SOP – Kitchen / F&B Production – Cooling Cooked Foods

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How to Effectively Cool Cooked Foods in the Hotel Kitchen

When it comes to food safety, cooling cooked foods properly is just as important as cooking them to the correct temperature. In fact, improper cooling is one of the main causes of foodborne illness outbreaks. That’s why it’s crucial to follow standard operating procedures (SOPs) for cooling cooked foods in a kitchen or F&B production setting.

The first step in the SOP for cooling cooked foods is to remove the food from the heat source and transfer it to a shallow pan. This helps to increase the surface area of the food, allowing it to cool more quickly and evenly. It’s important to ensure that the food is not stacked or piled too high in the pan, as this can slow down the cooling process.

Once the food is in the shallow pan, it should be placed in a cooler or refrigerator as soon as possible. The ideal temperature for cooling cooked foods is between 135°F and 70°F, which is known as the “danger zone” for bacterial growth. To prevent the growth of harmful bacteria, the food should be cooled to below 70°F within two hours, and then to below 41°F within an additional four hours.

To speed up the cooling process, it can be helpful to use an ice bath or ice paddle to cool the food from the outside in. It’s important to stir the food occasionally to ensure that it cools evenly. Once the food has reached the proper temperature, it can be covered and stored in the refrigerator until it is ready to be reheated and served.

When cooked food is not served right away to the guest or is left over and can be saved later, it must be cooled as quickly as possible to prevent microbial growth. The temperatures of the cooked food should be taken during the cooling process to make sure that time and temperature standards are met to ensure the safety of food served to customers.

Following these SOPs for cooling cooked foods can help to ensure the safety and quality of the food being served to customers. By taking the time to cool food properly, kitchen and F&B production staff can help prevent foodborne illness outbreaks and keep their customers happy and healthy.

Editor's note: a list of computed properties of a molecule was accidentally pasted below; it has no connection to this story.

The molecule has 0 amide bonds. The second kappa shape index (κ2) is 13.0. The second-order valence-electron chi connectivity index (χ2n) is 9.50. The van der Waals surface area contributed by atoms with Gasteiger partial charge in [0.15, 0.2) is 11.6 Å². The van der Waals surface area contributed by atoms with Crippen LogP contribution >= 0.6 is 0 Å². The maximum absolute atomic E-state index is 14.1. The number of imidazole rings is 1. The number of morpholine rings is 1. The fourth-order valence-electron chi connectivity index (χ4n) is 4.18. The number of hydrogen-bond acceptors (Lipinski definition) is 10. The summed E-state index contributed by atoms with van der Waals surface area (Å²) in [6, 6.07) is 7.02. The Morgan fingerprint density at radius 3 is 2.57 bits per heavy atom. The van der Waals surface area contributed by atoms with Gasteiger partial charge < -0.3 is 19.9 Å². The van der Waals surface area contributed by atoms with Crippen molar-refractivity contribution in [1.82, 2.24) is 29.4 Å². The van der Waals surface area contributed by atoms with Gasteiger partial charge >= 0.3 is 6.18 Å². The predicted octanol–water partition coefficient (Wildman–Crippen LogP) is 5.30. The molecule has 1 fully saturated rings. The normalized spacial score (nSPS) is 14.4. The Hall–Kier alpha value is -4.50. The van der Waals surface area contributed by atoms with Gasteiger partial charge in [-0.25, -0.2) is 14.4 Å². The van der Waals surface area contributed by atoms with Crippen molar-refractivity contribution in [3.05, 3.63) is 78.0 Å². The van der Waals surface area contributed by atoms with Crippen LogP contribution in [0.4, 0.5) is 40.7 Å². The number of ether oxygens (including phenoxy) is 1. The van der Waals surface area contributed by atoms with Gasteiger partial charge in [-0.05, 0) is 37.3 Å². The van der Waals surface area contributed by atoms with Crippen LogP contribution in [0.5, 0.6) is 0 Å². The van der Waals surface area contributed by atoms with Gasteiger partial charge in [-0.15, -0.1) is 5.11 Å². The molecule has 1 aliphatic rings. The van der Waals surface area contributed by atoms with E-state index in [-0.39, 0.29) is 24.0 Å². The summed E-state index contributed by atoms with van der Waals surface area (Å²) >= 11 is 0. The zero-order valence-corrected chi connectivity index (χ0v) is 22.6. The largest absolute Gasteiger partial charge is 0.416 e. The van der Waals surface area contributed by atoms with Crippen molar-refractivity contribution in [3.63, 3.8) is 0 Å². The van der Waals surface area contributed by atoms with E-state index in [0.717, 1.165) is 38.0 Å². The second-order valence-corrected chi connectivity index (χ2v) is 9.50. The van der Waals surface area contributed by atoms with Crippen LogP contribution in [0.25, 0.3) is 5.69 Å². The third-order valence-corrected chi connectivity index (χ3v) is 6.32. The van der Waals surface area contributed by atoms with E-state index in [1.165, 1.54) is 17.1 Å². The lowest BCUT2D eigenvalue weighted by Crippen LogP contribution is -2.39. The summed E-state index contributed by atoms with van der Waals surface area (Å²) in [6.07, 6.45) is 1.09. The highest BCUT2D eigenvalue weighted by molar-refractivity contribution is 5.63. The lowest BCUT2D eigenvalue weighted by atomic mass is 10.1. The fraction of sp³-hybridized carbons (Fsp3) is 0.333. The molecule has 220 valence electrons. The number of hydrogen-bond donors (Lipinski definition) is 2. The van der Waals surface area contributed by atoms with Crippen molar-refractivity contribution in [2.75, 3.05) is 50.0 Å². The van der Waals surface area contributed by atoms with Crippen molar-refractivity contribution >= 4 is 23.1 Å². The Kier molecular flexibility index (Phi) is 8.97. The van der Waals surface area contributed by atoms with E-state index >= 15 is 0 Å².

The Executive Chef and the Sous Chef should be responsible for ensuring that the hot foods are cooled down using appropriate practices and procedures to ensure food safety and sanitation. The hotel management should develop and implement proper written Kitchen SOP’s to ensure the same is implemented correctly throughout all the food preparation outlets.

Cooling Cooked Foods Standard Procedures:

There are two main acceptable methods of cooling food 1) The One-Stage Method and 2) the Two-Stage Method, other methods are also used to cool down the cooked foods. The chefs or kitchen employees who are involved in the cooling process of food must observe and follow the correct cooling procedures:

One-stage (four hours) method:

  • To cool down hot cooked food from 57º Celsius to 5º Celsius within four hours using an appropriate procedure.
  •  Take the temperatures of the product after four hours to make sure that the food temperature is below 5º Celsius.
  •  Record the temperatures on the cooling log a regular intervals.
  •  Make sure to reheat food to above 57º Celsius if food has not cooled to 5º Celsius in four hours.

Two-stage method:

  • Cool hot cooked food from 57º Celsius to 21º Celsius or lower within two hours.
  •  Once it reaches 21º Celsius then cool down to 5º Celsius or lower within an additional four hours, for a total cooling time of six hours, using an appropriate procedure.
  •  Take temperatures at the two and six-hour intervals to make sure that the appropriate temperatures were reached.
  •  Reheat food to above 74º Celsius if food has not cooled to 5º Celsius in four hours.
  •  This particular method allows six hours to cool in the first two hours of cooling the food is passed through part of the temperature danger zone where the growth of microorganisms is most likely to occur.

Other Methods for Cooling Foods:

  • By reducing the quantity of the food being cooled.
  •  Cutting large food items into smaller pieces or dividing large containers of food into smaller containers.
  •  By using a blast chiller or tumble chillers to cool food before placing it into refrigerated storage.
  •  By using ice-water baths.
  •  Divide cooked food into shallow pans or smaller pots then place them in ice water and stir food items frequently.
  •  Add ice or water as an ingredient while preparing foods, This works for foods that contain water as an ingredient, such as a soup or stew.
  •  The recipe can initially be prepared with less water than is required.
  •  Cold water or ice can then be added after cooking to cool the product and to provide the remaining water required in the recipe.
  •  Stir food to cool faster and more evenly. Ice paddles (plastic paddles that are filled with water and frozen) and chill sticks can be used to stir food through the cooling process.
  •  Stirring food with these cold paddles chills food quickly as this acts as an internal ice bath.

Training Summary questions:

Q1. What is the purpose of this SOP?

Q2. Who is responsible to check and monitor the correct cooling of cooked foods?

Q3. What are the two main methods of cooling hot foods?

Q4. Provide a few other methods for cooling foods quickly.

Q5. Why it is important to reheat the food to above 57º Celsius if food has not cooled to 5º Celsius in four hours?
SOP Number: Kitchen / F&B Production SOP – 13
Department: Kitchen / Food Production - Cooling Cooked Foods
Date Issued: 4 - Nov -2018
Time to Train: 30 Minutes
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